Fair Trade Comics: Cow Boy

A comic review article by: Danny Djeljosevic

Fair Trade Comics is an ongoing series where Comics Bulletin looks at creator-owned comics that you can read without guilt or moral compromise. 



Is it possible for an all-ages comic to have an edge? Can you take a typically "adult" genre and craft a kid-friendly story without sacrificing too much of what defines said genre? Seems like Nate Cosby and Chris Eliopoulos come up with an answer both questions through their graphic novel Cow Boy, an all-ages western with surprisingly equal amounts of cute and grit.

Cow Boy follows Boyd Linney, who comes from a family full of criminals and has made it his life's mission to capture every single one of his wrongdoing relatives and bring them to justice. It's a powerful premise for a western, incorporating ideas of family and carrying out a monumentally difficult goal at the risk of everyone around you amidst lots of shooting and rustling. But here's the big twist: Boyd is a ten-year-old boy riding a full-grown horse, and armed with a toy hobby horse that's actually a rifle. In other words, he is super-cute.



Gruff yet totally adorbz, Boyd perfectly embodies Cow Boy as a whole -- this is a comic that is perfectly "safe" to give to a child but takes itself as seriously as Unforgiven. That's the trick to making a good all-ages comic -- don't talk down to your audience and treat the material like it belongs in the genre rather than simply emulating it to create what you think a kid might like. Cosby and Eliopoulos, who have both worked on making kid-friendly comics as well as kid-unfriendly comics, understand this better than most, and thus create a western comic that feels like a western -- not a western comic that feels watered-down due to the caveat of it being "for kids."



Take Chris Eliopoulos' art, for example. His linework is decidedly cute, cartoonish and kid-friendly -- the sort of art that the average reader would look at and immediately pidgeonhole. However, he colors Cow Boy with a pointed seriousness, like the colorist for Scalped decided to take a job working on Little Archie. The colors are moody, heavy on earth tones but doesn't threaten to oppress the art or suck the life out of it. Rather, Eliopoulos' colors give the impression of a serious western, and rightfully so.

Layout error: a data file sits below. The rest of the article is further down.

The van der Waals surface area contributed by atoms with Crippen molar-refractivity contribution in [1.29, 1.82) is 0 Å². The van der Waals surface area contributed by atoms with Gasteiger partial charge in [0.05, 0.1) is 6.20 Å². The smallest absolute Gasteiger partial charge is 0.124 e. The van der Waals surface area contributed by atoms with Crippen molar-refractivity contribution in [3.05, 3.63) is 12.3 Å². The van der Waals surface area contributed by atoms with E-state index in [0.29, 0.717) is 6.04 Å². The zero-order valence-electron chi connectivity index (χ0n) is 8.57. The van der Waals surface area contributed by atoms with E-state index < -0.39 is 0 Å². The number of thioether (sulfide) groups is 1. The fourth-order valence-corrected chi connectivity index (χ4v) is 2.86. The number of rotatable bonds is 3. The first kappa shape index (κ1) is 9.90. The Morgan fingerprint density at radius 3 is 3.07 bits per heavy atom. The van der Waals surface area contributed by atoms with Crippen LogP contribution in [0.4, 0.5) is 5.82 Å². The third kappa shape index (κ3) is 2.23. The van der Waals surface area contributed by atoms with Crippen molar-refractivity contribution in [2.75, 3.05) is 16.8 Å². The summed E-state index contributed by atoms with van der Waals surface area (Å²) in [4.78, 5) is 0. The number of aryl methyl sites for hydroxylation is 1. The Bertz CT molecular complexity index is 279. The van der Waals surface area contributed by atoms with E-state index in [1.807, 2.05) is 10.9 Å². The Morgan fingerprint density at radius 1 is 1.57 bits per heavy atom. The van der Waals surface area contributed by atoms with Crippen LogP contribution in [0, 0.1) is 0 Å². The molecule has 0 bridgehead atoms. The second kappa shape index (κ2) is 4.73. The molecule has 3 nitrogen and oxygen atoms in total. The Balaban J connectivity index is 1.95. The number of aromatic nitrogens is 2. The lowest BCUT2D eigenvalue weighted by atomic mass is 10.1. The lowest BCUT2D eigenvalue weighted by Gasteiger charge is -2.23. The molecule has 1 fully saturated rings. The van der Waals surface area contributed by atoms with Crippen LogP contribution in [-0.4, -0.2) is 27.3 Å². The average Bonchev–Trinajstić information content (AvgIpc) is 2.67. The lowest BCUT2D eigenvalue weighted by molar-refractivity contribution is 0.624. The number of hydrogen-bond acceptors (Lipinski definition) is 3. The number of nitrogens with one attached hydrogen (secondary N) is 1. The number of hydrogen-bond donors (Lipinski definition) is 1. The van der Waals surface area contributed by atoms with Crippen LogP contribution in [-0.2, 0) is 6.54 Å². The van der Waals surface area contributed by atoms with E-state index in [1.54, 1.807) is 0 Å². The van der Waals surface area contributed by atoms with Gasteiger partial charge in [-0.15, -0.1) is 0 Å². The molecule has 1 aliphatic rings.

That impression is bolstered by Nate Cosby's story, which is surprisingly heavy for how adorable it looks. As a kid who's rounding up his own outlaw family members for their crimes, Boyd carries out his mission with a heavy heart, knowing that he's going against his own blood. But no matter how lovingly they raised him, they have to be brought to justice. It's a powerful statement on the need to do what's right, no matter what the cost and no matter how solemnly you have to walk back out into the prairie after putting one of your loved ones in the slammer. It's easy to understand the need to do the right thing when you read the broadly painted moralities of Superman taking the Evil Bald Man to the authorities, but Cow Boy offers a mature, textured take on that concept by making it a monumentally difficult road to travel. It'd be a tough story to tell if you had to appease a big multimedia corporation that's afraid of risk, but thankfully Cow Boy is a creator-owned comic published through Archaia, which gives the creators an opportunity to tell the story on their terms rather than having to work according to strict content parameters.



Which isn't to say that Cow Boy is all grit. As aware of the need to take the material seriously as they are, Cosby and Eliopoulos aren't without a comedic awareness of what they're creating. They're unafraid to occasionally have people (mistakenly) treat Boyd as a kid, which is both cute and hilarious and, later, after pages upon pages of Boyd pretending to be an adult bounty hunter, seeing him act like a regular child is both hilarious and a relief -- and ultimately in service to more heartbreak. Also breaking up the seriousness are the interstitial stories by Roger Langridge, Brian Clevinger/Scott Wegener/Mitch Gerads, Colleen Coover and Mike Maihack. They're fun shorts that simply take the idea of kid-friendly western antics in more whimsical directions -- not part of the Cow Boy world, but enjoyable intermissions mostly by creators who have done great kid-friendly comics themselves.



In a culture where the overwhelming assumption is that stuff for kids is supposed to be brain-dead, Cow Boy is one of those comics that perfectly makes a case for the power and necessity of all-ages comics. It's the sort of story that could only spring from the minds from its creators, not commissioned by any company.



For more Fair Trade Comics, check out our other features in this series:




Danny Djeljosevic is a comic book creator, award-winning filmmaker (assuming you have absolutely no follow-up questions) and Co-Managing Editor of Comics Bulletin. Follow him on Twitter at @djeljosevic or find him somewhere in San Diego, often wearing a hat. Read his comic with Mike Prezzato, "Sgt. Death and his Metachromatic Men," over at Champion City Comics and check out his other comics at his Tumblr, Sequential Fuckery. His webcomic The Ghost Engine, with artist Eric Zawadzki, updates twice a week.

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